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Election board's decision on unstamped ballots correct, say top officials

DAILY SABAH
ANKARA
Published
A voter casts a ballot inside a polling station in Istanbul, Sunday, April 16, 2017.
A voter casts a ballot inside a polling station in Istanbul, Sunday, April 16, 2017.

President Erdoğan and Justice Minister Bekir Bozdağ said the decision given by the Supreme Election Board (YSK) regarding unstamped ballots was appropriate, as a response to the debate over the validity of the April 16 referendum result despite the top election body's decision

The debate over the validity of the April 16 referendum results has dominated discussions in Turkey's legal and political spheres lately. Some have even delved into the top election body's decision, saying that the results were not clean and could further be challenged through alternative legal means. Amid ongoing debates, Justice Minister Bekir Bozdağ, speaking to private broadcaster A Haber yesterday, said the decision by Turkey's Supreme Election Board (YSK) regarding unstamped ballots was appropriate. He further added that neither the European Court of Human Rights (ECtHR) nor the Constitutional Court had authority to rule over the referendum result, according to the Constitution.

Meanwhile, speaking on the issue on A News TV broadcaster yesterday, President Erdoğan said the YSK's decision put an end to the annulment discussions, since the issue is outside the jurisdiction of both the European Court of Human Rights (ECtHR) and Turkey's constitutional court.

President Erdoğan also criticized the report by The Organization for Security and Co-operation in Europe (OSCE) and the EU bloc's stance against "yes" voters, saying, "Terrorists are freely campaigning in European states when our ministers were not allowed to meet the Turkish people living there." He added that the OSCE is supposed to be impartial and independent, but seeing observers with PKK banners, their impartiality is not convincing.

An official report signed by ballot box officials in Istanbul's Ümraniye district on April 16, showed that opposition Republican People's Party (CHP) member Hasan Çelik and Peoples' Democratic Party (HDP) member Olcay Emir had accepted that though the ballots were not stamped, they were indeed authentic.

Responding to the CHP's position regarding the unstamped ballots, Minister Bozdağ said the main opposition had appealed to the local election committee to accept unstamped ballots as valid in the 2015 elections, and now they claim unstamped ballots are invalid.

The YSK on Wednesday rejected appeals by the CHP, HDP and the Patriotic Party (Vatan Partisi) to cancel the April 16 referendum results over a debate regarding unstamped ballots, and a look at previous election decisions showed that this was not the first time.

The board had previously accepted unstamped ballots as valid, upon the necessary inquiries and investigation confirming the authenticity of ballots. Opposition parties, including the CHP, had even appealed to the board in previous elections to count unstamped ballots as valid.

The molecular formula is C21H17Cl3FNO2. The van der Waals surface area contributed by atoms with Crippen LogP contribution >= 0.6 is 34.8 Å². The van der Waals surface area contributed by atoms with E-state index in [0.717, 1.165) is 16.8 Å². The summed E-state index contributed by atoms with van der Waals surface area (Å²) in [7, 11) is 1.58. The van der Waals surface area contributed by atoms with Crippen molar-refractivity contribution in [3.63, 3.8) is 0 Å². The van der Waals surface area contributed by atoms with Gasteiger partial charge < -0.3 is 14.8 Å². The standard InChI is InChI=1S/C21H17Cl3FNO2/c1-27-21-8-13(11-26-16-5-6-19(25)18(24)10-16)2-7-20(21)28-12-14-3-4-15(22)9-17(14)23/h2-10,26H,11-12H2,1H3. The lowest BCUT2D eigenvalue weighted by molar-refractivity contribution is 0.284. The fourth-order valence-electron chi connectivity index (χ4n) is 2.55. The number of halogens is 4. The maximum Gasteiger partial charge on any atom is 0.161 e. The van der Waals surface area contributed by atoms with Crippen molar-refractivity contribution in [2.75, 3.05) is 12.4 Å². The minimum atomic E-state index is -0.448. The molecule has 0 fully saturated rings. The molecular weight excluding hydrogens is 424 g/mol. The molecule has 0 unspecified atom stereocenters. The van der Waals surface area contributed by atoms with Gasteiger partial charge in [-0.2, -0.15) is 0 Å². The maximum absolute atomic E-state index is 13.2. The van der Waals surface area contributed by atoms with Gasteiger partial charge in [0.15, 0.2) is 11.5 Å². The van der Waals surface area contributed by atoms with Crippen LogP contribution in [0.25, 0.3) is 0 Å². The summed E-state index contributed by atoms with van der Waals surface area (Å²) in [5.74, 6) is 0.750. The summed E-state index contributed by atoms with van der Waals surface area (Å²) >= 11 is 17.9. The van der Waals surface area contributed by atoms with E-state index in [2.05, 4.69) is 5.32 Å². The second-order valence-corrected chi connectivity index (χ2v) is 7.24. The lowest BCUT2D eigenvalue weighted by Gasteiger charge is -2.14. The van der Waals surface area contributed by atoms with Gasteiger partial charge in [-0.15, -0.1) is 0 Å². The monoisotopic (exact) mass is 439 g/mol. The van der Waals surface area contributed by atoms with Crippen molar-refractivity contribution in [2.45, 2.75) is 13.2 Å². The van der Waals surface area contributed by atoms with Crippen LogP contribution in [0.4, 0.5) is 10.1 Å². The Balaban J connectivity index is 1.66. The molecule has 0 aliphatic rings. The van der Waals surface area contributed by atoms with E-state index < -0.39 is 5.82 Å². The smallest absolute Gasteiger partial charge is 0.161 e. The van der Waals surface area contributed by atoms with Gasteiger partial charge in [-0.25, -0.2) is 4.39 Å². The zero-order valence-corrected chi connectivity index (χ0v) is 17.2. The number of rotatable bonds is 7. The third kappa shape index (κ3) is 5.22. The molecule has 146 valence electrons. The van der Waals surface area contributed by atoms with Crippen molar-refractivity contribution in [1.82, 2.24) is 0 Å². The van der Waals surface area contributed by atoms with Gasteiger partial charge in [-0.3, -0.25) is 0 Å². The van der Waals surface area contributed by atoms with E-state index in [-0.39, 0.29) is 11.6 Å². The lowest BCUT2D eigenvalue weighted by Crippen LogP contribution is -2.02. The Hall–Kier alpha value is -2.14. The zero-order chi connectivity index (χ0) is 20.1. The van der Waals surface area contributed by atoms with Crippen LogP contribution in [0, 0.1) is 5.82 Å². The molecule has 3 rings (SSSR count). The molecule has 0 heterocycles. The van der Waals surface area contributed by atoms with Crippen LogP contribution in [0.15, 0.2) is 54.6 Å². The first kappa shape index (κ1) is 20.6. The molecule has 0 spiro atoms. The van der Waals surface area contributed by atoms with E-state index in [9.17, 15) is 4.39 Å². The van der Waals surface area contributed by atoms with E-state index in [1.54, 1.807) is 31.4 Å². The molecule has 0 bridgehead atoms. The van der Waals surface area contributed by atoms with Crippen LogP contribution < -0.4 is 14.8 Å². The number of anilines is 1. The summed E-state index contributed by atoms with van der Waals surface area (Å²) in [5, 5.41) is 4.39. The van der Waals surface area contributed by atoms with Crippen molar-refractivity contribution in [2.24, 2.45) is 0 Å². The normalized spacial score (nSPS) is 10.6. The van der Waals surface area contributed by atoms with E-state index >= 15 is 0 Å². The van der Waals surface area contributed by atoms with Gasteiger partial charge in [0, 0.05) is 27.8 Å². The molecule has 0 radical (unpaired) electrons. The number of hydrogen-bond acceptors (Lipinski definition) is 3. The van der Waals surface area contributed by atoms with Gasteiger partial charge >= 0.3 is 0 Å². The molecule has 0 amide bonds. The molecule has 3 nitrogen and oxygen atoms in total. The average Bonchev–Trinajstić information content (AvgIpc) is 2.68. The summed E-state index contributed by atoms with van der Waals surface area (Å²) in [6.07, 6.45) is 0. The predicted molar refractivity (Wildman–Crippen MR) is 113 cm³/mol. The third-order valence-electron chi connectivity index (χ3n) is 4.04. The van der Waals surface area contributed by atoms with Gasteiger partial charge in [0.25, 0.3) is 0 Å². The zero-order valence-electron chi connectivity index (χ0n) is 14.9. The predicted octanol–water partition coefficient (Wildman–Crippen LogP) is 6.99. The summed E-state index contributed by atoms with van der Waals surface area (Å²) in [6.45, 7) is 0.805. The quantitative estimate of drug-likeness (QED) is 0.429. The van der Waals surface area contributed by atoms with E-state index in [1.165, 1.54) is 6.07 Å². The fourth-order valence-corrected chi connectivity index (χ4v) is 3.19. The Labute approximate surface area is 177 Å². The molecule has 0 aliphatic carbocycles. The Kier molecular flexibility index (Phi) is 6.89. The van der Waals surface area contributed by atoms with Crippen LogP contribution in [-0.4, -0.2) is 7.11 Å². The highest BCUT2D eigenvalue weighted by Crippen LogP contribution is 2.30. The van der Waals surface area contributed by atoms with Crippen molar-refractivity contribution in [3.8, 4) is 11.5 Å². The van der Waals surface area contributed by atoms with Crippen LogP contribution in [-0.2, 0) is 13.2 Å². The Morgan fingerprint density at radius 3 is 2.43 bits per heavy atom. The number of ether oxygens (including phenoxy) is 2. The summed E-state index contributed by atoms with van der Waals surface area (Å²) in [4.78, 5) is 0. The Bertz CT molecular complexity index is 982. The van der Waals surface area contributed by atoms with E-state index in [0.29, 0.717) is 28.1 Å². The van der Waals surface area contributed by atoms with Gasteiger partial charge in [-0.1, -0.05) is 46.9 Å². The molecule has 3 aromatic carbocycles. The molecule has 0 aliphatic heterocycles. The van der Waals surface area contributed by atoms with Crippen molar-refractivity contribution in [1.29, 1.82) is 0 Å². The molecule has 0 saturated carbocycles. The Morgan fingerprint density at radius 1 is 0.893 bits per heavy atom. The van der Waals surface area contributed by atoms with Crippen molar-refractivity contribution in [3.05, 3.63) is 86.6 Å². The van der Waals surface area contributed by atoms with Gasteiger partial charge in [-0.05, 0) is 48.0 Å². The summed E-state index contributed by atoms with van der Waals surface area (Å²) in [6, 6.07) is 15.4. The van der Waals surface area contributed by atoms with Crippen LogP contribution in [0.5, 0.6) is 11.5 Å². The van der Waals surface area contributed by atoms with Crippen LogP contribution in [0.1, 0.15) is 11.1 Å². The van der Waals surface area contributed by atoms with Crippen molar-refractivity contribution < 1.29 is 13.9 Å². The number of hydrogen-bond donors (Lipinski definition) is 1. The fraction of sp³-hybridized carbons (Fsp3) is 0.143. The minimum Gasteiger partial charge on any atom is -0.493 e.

Responding to questions by a member of the media regarding the CHP's criticisms of the election board yesterday in Ankara, YSK President Sadi Güven said, "I am not a politician, I am a judge therefore I will not respond [to the criticisms]."

On April 16, the historical constitutional amendment package was approved by the people of Turkey, after it racked up some 51.4 percent of votes in a referendum. However, the main opposition party the CHP has refused to accept the people's decision and said it will follow every possible legal ways to challenge the result.

On that note, Bozdağ reminded the CHP that the laws were clear on the matter.

"Our Constitution explicitly rules that the YSK's decisions are final, and no authority can be resorted to challenge these decisions. Even if such an application was made, the Constitutional Court has no choice but to reject it," he said.

Urging the CHP to respect the people's decision, Bozdağ said the CHP will not get any result if they take YSK's decision to the Constitutional Court or the ECtHR, as neither of them has jurisdiction.

"They [CHP] can also apply to the ECtHR, but it won't get any result there either, because the agreements signed with Turkey do not give parties the right to apply," Bozdağ added.

Giving examples of similar instances where the ECtHR's inability to overrule a country's referendum decisions was evident, Bozdağ said: "In 1975, the U.K.'s referendum on the European Union was taken to the ECtHR and the court rejected the application by stating that it was beyond their authority. Similarly, in 1994 Finland's EU referendum results were also taken to the ECtHR, and again the court rejected the application, saying that they do not have authority over public votes."

He continued further and criticized the Organization for Security and Co-operation in Europe (OSCE) for sending biased and prejudiced observers to monitor the elections.

Bozdağ noted that some of the observers were affiliated with the PKK, which is recognized as a terrorist organization by the U.S., EU and Turkey.

"Biased, PKK-linked OSCE observers have misled international organizations," said Bozdağ.

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